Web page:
Hollow & Flat Grinding - Canadian Woodworking Magazine

Tool Sharpening: The method you choose to sharpen an edge tool, such as a plane iron or chisel, will result in either a hollow ground or flat tool face. 

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Hollow & Flat Grinding



Illustration by James Provost

If you sharpen a chisel against the edge of a rotating wheel on a bench grinder, the resulting surface will take on a concave shape – referred to as hollow ground. For decades sharpening with grinders was the only option for woodworkers. Over the past decade or so platter style grinding systems, like the Work Sharp or the Veritas Mk.II, have become popular. Because the platter that holds the abrasive is flat, the resulting surface will be flat ground.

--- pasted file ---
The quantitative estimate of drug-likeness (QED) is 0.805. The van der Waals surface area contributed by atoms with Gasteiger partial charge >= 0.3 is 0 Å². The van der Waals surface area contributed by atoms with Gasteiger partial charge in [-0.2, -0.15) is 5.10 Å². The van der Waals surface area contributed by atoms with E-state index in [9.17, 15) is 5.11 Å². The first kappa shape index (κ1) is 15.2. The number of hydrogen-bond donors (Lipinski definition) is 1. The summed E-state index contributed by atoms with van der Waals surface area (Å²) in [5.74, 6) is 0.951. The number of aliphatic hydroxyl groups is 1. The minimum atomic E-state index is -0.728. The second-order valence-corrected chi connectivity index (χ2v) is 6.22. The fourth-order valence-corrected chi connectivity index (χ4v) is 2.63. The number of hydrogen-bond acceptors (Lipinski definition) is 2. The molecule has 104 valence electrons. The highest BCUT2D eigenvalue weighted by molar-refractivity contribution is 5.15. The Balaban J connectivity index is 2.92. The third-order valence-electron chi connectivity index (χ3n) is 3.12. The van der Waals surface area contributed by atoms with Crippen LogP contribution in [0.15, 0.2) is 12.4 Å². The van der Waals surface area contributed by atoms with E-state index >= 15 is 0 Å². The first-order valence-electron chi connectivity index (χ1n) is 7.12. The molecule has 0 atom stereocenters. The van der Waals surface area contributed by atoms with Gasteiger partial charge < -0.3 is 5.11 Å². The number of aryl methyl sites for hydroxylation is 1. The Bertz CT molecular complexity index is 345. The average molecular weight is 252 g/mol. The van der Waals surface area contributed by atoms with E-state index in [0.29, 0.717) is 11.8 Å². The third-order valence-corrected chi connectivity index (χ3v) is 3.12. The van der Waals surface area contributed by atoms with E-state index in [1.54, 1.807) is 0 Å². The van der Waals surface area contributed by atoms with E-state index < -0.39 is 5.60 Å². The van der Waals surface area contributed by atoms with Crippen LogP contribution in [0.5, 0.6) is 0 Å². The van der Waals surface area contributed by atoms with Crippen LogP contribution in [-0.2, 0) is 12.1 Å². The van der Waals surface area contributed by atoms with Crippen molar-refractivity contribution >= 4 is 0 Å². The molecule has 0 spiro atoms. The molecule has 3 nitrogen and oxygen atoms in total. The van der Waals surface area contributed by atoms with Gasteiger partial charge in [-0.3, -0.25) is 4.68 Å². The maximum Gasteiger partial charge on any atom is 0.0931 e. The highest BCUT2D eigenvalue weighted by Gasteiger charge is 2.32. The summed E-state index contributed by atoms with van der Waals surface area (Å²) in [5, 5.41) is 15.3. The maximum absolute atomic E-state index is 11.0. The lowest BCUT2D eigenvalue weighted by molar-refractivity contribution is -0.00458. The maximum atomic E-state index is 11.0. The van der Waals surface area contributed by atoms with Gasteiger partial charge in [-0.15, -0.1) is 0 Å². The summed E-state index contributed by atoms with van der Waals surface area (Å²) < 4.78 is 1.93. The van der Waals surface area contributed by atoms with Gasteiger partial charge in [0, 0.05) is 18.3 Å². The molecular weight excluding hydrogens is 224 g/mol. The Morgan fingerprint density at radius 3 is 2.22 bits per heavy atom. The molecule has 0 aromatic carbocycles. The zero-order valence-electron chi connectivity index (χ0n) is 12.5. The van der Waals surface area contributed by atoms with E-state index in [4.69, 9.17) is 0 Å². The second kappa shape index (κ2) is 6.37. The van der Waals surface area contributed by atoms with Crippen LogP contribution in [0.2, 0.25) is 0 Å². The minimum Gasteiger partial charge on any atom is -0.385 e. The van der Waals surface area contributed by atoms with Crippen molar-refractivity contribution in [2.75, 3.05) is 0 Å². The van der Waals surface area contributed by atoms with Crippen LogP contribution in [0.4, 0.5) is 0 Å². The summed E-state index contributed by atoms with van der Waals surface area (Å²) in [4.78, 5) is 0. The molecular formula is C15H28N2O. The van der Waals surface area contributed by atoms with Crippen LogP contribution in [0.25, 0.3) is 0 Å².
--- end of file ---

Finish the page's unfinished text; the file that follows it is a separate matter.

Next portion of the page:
Regardless of which method you use, once the blade is sharpened, the edge must be honed on a waterstone or similar flat abrasive surface. This removes any burr on the edge, smoothes the surface and polishes it. On a hollow ground blade you hone only two contact points. Subsequent honings will eventually remove the hollow, so that the blade will need to be hollow ground again. Rather than hone all of the bevel surface of a flat ground blade you create a micro bevel by simply increasing the bevel angle of the blade by about 1º, effectively honing just the tip. The quickest and surest way to hone either a hollow or flat ground blade is with a honing guide. This micro bevel is very easy to maintain. Our experience shows that either method will produce a super sharp blade.